Social constructs around gender often have a biological component. For example, historically in many cultures women are seen as the weaker sex, both because they have been relegated to less powerful social roles and because biologically, women tend to have less muscle mass.
Either of two main divisions (female or male) into which many organisms can be placed, according to reproductive function or organs.
The hijras of the Indian subcontinent are traditionally either eunuchs (castrated biological males) or born with ambiguous genitalia. Although hijras dress as women and exhibit what is normally considered as "feminine" behavior, they believe themselves to belong to a "third gender," identifying neither as male nor female.
It is important to distinguish between sex and gender. Sex refers to a person's biological make-up as male or female. Typically, a person's genotype (genetic makeup) and phenotype (observable traits) are used to determine a person's sex. Males are defined as having an XY 23rd chromosome, while females are defined as having an XX 23rd chromosome (though tests have revealed variations in chromosomes, including XXY, XYY, and XXX). Scientists have linked a person's 23rd chromosome to the development of a sexed phenotype. Anatomically, males and females have different reproductive organs: a penis, testicles, and scrotum for males, and a vagina, uterus, and ovaries for females. Other anatomical differences include the development of breasts among females, and the presence of a menstrual cycle.
Male and female are generally understood as discrete categories, often referred to as "opposite" sexes. In fact, the majority of male and female biology is identical. Male and female reproductive systems are distinct, but otherwise most bodily systems function the same way. With regards to digestive, respiratory, circulatory, lymphatic, musculoskeletal, nervous, immune, sensory, endocrine, and integumentary systems, males and females have many more similarities than differences. Likewise, males and females have nearly all the same hormones present in their bodies, though the amount of certain hormones (such as estrogen and testosterone) varies.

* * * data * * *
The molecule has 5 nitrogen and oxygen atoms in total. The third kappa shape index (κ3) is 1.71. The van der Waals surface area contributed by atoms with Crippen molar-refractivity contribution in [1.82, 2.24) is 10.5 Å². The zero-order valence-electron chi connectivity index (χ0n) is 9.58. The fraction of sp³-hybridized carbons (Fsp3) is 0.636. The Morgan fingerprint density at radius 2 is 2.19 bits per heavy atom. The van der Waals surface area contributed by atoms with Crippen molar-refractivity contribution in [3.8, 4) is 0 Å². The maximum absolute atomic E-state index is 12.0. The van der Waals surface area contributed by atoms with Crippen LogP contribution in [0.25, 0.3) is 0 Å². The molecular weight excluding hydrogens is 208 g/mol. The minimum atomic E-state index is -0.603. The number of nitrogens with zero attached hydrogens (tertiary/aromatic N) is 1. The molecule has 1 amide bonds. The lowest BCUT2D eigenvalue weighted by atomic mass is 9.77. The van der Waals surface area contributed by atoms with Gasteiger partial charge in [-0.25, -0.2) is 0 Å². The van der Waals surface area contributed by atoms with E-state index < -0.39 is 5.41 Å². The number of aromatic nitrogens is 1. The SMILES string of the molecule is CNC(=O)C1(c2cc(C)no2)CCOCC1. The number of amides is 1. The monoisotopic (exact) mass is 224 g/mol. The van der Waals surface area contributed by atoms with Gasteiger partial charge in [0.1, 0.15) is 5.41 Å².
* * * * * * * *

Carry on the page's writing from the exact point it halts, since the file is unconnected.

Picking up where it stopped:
While sex is the determination of whether a person is biologically male or female, gender is the sociocultural determination of
understanding of what it means to be a man or a woman. Sex is largely constant across different cultures; in virtually any country, a person with XY chromosomes and male reproductive organs is considered male. Gender, however, takes many forms and is shaped by religious, political, legal, philosophical, linguistic, and other traditions. For example, in some countries, wearing make-up is associated with women and is seen as feminine. Elsewhere, men routinely wear make-up and it is seen as masculine. Across history in most parts of the world, women have been denied access to economic independence and legal and political rights more often than men have. This oppression is based on cultural understandings of women as the weaker sex, but is often linked to females' biological capacity for bearing and nursing children.
Some physical differences between the male and female sexes are thought to occur as a result of both biological and cultural processes. For example, on average, males have more upper body strength than females. This difference is partially the result of differences in the biological development of the musculoskeletal system, but is exacerbated by the cultural tendency for men to use their upper body muscles more than women through physical labor and athletics . Similarly, males have a shorter life expectancy than females do, on average. Again, this may partially result from different biological make-ups, but decreased life-expectancy gaps in developed countries proves that cultural institutions contribute to the gap. When men and women have similar careers and lifestyles, the life-expectancy gap decreases.